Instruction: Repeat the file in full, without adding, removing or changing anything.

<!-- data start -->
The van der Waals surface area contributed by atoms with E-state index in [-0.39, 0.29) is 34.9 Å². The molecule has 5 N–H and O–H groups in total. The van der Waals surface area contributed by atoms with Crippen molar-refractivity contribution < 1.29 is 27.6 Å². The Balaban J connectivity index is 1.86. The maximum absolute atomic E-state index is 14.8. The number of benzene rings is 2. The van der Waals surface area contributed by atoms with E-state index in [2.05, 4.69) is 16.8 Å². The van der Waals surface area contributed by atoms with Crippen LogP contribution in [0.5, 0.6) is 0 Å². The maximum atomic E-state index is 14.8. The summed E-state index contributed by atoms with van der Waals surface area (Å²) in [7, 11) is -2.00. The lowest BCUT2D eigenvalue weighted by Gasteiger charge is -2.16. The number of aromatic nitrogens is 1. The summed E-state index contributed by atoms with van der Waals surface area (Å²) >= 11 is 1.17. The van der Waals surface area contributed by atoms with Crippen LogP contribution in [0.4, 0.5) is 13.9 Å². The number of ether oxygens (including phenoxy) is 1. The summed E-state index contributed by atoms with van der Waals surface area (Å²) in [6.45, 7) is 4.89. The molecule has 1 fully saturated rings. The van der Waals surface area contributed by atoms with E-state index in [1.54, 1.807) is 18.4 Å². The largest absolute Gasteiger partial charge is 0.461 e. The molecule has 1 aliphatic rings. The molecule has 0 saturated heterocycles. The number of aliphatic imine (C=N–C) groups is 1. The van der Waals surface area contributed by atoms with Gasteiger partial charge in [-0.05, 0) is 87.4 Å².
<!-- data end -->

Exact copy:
The van der Waals surface area contributed by atoms with E-state index in [-0.39, 0.29) is 34.9 Å². The molecule has 5 N–H and O–H groups in total. The van der Waals surface area contributed by atoms with Crippen molar-refractivity contribution < 1.29 is 27.6 Å². The Balaban J connectivity index is 1.86. The maximum absolute atomic E-state index is 14.8. The number of benzene rings is 2. The van der Waals surface area contributed by atoms with E-state index in [2.05, 4.69) is 16.8 Å². The van der Waals surface area contributed by atoms with Crippen LogP contribution in [0.5, 0.6) is 0 Å². The maximum atomic E-state index is 14.8. The summed E-state index contributed by atoms with van der Waals surface area (Å²) in [7, 11) is -2.00. The lowest BCUT2D eigenvalue weighted by Gasteiger charge is -2.16. The number of aromatic nitrogens is 1. The summed E-state index contributed by atoms with van der Waals surface area (Å²) >= 11 is 1.17. The van der Waals surface area contributed by atoms with Crippen LogP contribution in [0.4, 0.5) is 13.9 Å². The number of ether oxygens (including phenoxy) is 1. The summed E-state index contributed by atoms with van der Waals surface area (Å²) in [6.45, 7) is 4.89. The molecule has 1 fully saturated rings. The van der Waals surface area contributed by atoms with E-state index in [1.54, 1.807) is 18.4 Å². The largest absolute Gasteiger partial charge is 0.461 e. The molecule has 1 aliphatic rings. The molecule has 0 saturated heterocycles. The number of aliphatic imine (C=N–C) groups is 1. The van der Waals surface area contributed by atoms with Gasteiger partial charge in [-0.05, 0) is 87.4 Å².